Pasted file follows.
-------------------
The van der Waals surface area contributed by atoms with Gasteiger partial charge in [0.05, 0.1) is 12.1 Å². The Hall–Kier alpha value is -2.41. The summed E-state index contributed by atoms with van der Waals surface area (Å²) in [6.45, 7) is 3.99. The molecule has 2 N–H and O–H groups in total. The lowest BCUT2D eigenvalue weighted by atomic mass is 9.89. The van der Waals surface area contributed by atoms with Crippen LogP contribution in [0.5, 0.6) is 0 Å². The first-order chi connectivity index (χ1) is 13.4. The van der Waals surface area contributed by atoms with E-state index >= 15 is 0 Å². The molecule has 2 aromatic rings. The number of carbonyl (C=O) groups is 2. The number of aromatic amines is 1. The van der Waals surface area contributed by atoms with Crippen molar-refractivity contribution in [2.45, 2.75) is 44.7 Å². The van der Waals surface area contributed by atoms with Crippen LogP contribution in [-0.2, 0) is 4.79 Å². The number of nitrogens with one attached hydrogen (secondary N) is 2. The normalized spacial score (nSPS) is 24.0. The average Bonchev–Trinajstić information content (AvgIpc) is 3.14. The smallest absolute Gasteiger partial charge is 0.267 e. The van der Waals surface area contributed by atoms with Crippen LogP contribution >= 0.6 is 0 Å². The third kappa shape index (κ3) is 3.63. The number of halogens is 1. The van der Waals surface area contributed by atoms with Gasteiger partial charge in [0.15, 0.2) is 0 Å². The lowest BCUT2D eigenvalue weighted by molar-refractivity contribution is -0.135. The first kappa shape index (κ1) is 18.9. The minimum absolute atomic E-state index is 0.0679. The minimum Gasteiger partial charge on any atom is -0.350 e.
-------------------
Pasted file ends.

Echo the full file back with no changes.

The van der Waals surface area contributed by atoms with Gasteiger partial charge in [0.05, 0.1) is 12.1 Å². The Hall–Kier alpha value is -2.41. The summed E-state index contributed by atoms with van der Waals surface area (Å²) in [6.45, 7) is 3.99. The molecule has 2 N–H and O–H groups in total. The lowest BCUT2D eigenvalue weighted by atomic mass is 9.89. The van der Waals surface area contributed by atoms with Crippen LogP contribution in [0.5, 0.6) is 0 Å². The first-order chi connectivity index (χ1) is 13.4. The van der Waals surface area contributed by atoms with E-state index >= 15 is 0 Å². The molecule has 2 aromatic rings. The number of carbonyl (C=O) groups is 2. The number of aromatic amines is 1. The van der Waals surface area contributed by atoms with Crippen molar-refractivity contribution in [2.45, 2.75) is 44.7 Å². The van der Waals surface area contributed by atoms with Crippen LogP contribution in [-0.2, 0) is 4.79 Å². The number of nitrogens with one attached hydrogen (secondary N) is 2. The normalized spacial score (nSPS) is 24.0. The average Bonchev–Trinajstić information content (AvgIpc) is 3.14. The smallest absolute Gasteiger partial charge is 0.267 e. The van der Waals surface area contributed by atoms with Crippen LogP contribution >= 0.6 is 0 Å². The third kappa shape index (κ3) is 3.63. The number of halogens is 1. The van der Waals surface area contributed by atoms with Gasteiger partial charge in [0.15, 0.2) is 0 Å². The lowest BCUT2D eigenvalue weighted by molar-refractivity contribution is -0.135. The first kappa shape index (κ1) is 18.9. The minimum absolute atomic E-state index is 0.0679. The minimum Gasteiger partial charge on any atom is -0.350 e.